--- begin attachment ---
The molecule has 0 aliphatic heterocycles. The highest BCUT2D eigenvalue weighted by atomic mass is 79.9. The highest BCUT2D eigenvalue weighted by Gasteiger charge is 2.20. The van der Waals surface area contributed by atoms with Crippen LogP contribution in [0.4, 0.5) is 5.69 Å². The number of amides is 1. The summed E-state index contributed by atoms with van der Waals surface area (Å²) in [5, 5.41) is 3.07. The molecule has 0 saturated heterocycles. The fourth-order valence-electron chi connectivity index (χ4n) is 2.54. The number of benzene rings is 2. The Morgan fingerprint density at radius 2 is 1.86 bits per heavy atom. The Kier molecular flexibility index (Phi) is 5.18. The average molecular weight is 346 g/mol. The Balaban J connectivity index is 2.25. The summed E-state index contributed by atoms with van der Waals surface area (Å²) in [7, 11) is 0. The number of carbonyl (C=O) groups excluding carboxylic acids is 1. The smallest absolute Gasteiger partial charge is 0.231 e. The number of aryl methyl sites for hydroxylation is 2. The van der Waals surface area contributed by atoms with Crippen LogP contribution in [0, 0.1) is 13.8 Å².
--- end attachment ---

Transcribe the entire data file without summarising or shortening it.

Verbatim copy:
The molecule has 0 aliphatic heterocycles. The highest BCUT2D eigenvalue weighted by atomic mass is 79.9. The highest BCUT2D eigenvalue weighted by Gasteiger charge is 2.20. The van der Waals surface area contributed by atoms with Crippen LogP contribution in [0.4, 0.5) is 5.69 Å². The number of amides is 1. The summed E-state index contributed by atoms with van der Waals surface area (Å²) in [5, 5.41) is 3.07. The molecule has 0 saturated heterocycles. The fourth-order valence-electron chi connectivity index (χ4n) is 2.54. The number of benzene rings is 2. The Morgan fingerprint density at radius 2 is 1.86 bits per heavy atom. The Kier molecular flexibility index (Phi) is 5.18. The average molecular weight is 346 g/mol. The Balaban J connectivity index is 2.25. The summed E-state index contributed by atoms with van der Waals surface area (Å²) in [7, 11) is 0. The number of carbonyl (C=O) groups excluding carboxylic acids is 1. The smallest absolute Gasteiger partial charge is 0.231 e. The number of aryl methyl sites for hydroxylation is 2. The van der Waals surface area contributed by atoms with Crippen LogP contribution in [0, 0.1) is 13.8 Å².